An Urgent Enquiry Dublin City:
Fiona McDonald


Sensing Ecologies is a free app comprising of geo-located interviews and soundscapes created by Fiona McDonald for the Dublin City residency on Bull Island. It explores environmental sensors and bioindicators that act as natural sensors. The island is part of the UNESCO designated Dublin Bay Biosphere.

It is internationally recognised for its significant habitats and wildlife and is also the only biosphere worldwide which includes areas of a capital city. The audio tour commences at the wooden bridge in Clontarf and finishes at the end of the pier on Bull Island.


Download the app & press START. As you walk along the iconic wooden bridge to Bull Island and the pier and enter one of the yellow circular shapes which appear on the map you will trigger the audio content of that location.


The Sensing Ecologies app allows you to enjoy the immersive experience of Audio AR (augmented reality). Audio AR is audio that layers and enriches the physical world around you.


When you physically enter a yellow geo-location demarcated on the app your presence will trigger the audio for that location. The circular shape will turn from yellow to blue signifying that it is active, the interview will play once to the end while you remain in the circle. Stay present and appreciate the richness of your surroundings, take in the 360° view of sea, land and sky while experiencing the additional layer of audio.


Discover how researchers from various fields working on Bull Island and across the planet use environmental sensors, bioindicators, human senses and phenology (the study of plant and animal life cycles) in understanding and mitigating the effects of climate change.


A series of interviews explore environmental sensing referencing both man-made sensors as well as bioindicators which are the plants and animals that act as natural sensors. The geo-located recordings include voice-overs from the past (Darwin), interviews from the present and speculations on the future. The interviews contemplate how this information might help us in understanding the effects of climate change.


Researchers from various fields of science and geography describe how islands act as laboratories. Bull Island with its many microhabitats is the envy of European researchers. Environmental sensors help in understanding the changing world around us and the data these sensors provide are not just an environmental archive but also a social archive. The ‘big data’ revolution provides evidence that climate change is breaking the earths beat; and how the original sensor in evolutionary biology and ecology, the human observer, still plays an essential role in validating this data.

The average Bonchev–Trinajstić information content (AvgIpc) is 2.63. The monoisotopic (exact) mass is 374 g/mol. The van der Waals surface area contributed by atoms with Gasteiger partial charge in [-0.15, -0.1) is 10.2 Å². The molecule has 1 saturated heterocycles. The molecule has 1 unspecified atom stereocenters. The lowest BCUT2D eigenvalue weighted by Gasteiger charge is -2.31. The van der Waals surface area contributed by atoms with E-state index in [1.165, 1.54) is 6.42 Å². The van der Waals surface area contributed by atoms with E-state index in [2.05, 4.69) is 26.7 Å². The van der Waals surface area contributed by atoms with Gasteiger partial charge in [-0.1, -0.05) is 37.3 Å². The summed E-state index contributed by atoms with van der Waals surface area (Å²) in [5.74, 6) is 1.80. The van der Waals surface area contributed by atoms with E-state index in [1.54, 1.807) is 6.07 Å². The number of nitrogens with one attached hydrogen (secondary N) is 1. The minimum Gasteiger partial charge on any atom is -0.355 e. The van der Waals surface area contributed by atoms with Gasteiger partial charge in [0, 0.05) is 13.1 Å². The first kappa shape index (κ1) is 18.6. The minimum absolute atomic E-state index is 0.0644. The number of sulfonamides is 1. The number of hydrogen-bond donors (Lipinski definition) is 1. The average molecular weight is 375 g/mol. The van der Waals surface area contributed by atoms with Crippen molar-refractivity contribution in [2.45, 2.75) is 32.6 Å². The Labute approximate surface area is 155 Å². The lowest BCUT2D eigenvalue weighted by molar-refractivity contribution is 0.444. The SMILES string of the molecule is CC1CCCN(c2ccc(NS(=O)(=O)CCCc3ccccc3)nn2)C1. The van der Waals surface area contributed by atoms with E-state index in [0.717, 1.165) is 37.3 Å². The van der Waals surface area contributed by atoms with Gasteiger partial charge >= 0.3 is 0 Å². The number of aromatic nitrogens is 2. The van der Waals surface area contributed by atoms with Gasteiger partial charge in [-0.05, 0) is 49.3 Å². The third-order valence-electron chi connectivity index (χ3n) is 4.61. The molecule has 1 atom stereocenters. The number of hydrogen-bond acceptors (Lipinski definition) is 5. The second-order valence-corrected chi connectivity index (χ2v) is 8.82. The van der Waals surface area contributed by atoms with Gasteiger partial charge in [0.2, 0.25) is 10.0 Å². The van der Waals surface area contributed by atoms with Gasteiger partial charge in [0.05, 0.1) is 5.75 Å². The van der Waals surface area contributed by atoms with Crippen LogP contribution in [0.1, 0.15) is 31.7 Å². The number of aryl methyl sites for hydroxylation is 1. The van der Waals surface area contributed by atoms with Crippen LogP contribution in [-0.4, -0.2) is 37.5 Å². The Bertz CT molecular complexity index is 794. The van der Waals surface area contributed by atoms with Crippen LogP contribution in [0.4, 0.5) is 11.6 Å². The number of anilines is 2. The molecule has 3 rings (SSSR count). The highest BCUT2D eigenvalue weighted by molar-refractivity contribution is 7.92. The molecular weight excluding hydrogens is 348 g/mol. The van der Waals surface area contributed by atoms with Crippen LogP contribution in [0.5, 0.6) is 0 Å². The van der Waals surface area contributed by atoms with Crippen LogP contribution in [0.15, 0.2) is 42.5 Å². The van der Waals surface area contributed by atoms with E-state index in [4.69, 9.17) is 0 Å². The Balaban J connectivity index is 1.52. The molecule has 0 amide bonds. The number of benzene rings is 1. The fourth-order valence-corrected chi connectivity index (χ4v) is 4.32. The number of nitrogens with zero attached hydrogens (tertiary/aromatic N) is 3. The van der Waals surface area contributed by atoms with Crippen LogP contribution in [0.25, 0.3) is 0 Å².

There is irrefutable evidence that climate change is happening but how do researchers measure and predict this change. Sensing Ecologies invites you to explore some of the tools and methods researchers from various fields used to observe biodiversity and habitats and explore how human activity is intentionally and unintentionally transforming our planet.


During the initial stages of her residency, Fiona met Biodiversity Officer, Lorraine Bull, Manager of Bull Island, Pat Corrigan and Conservationist,

Dr. Melinda Lyons to gain a deeper understanding of the island’s multiple habitats and biodiversity. Her interest in environmental sensors and bioindicators and how they help to denote and monitor both local and global changes in climate led to her working with a number of researchers who informed the development of the Sensing Ecologies app.


Fiona engaged with Aoife Delaney, Coastal Ecologist and Eco Hydrologist Shane Regan from National Parks and Wildlife Service on a number of site visits to the Island’s Alder Marsh. In September 2019, Fiona along with Shane Regan (who kindly gave the loan of a hydrology sensor) reinstated hydrology monitoring devices on Bull Island used to measure the water table. Data collected from the sensor is important for the conservation of these rare and important ecosystems.


"An understanding of the hydrological regime via monitoring is therefore key to us being able to suggest and implement measures to try to ensure conservation of these habitats and the communities of plants and animals they support. In addition to previous data the newly installed sensors will give us a long-term data set going back to the beginning of the century which will help detect changes in the dunes and relate them to environmental pressures.’’

Aoife Delaney


Sensing Ecologies was created by artist Fiona Mc Donald as part of An Urgent Enquiry residency commission for Dublin City Council. The app was officially launched in September 2020 and is free to download from Apple and Google Play stores.

Sensing Ecologies can be downloaded from Apple or Google Play Stores








Sensing Ecologies was created by artist Fiona McDonald as part of An Urgent Enquiry residency commission for Bull Island 2019.  An Urgent Enquiry is funded under the Arts Council’s Invitation to Collaboration Scheme, 2018 and 2019, Dublin City Council,
Wexford County Council and
Fingal County Council.


Acoustic Biosensors/Big data

Samuel RP-J Ross, Acoustic Ecologist,

The Donohue Lab, School of Natural Sciences, Trinity College, Dublin.


Songbirds Bull Island

Fionn O'Marcaigh, Behavioural and Evolutionary Ecologist , Zoology Department, Trinity College, Dublin.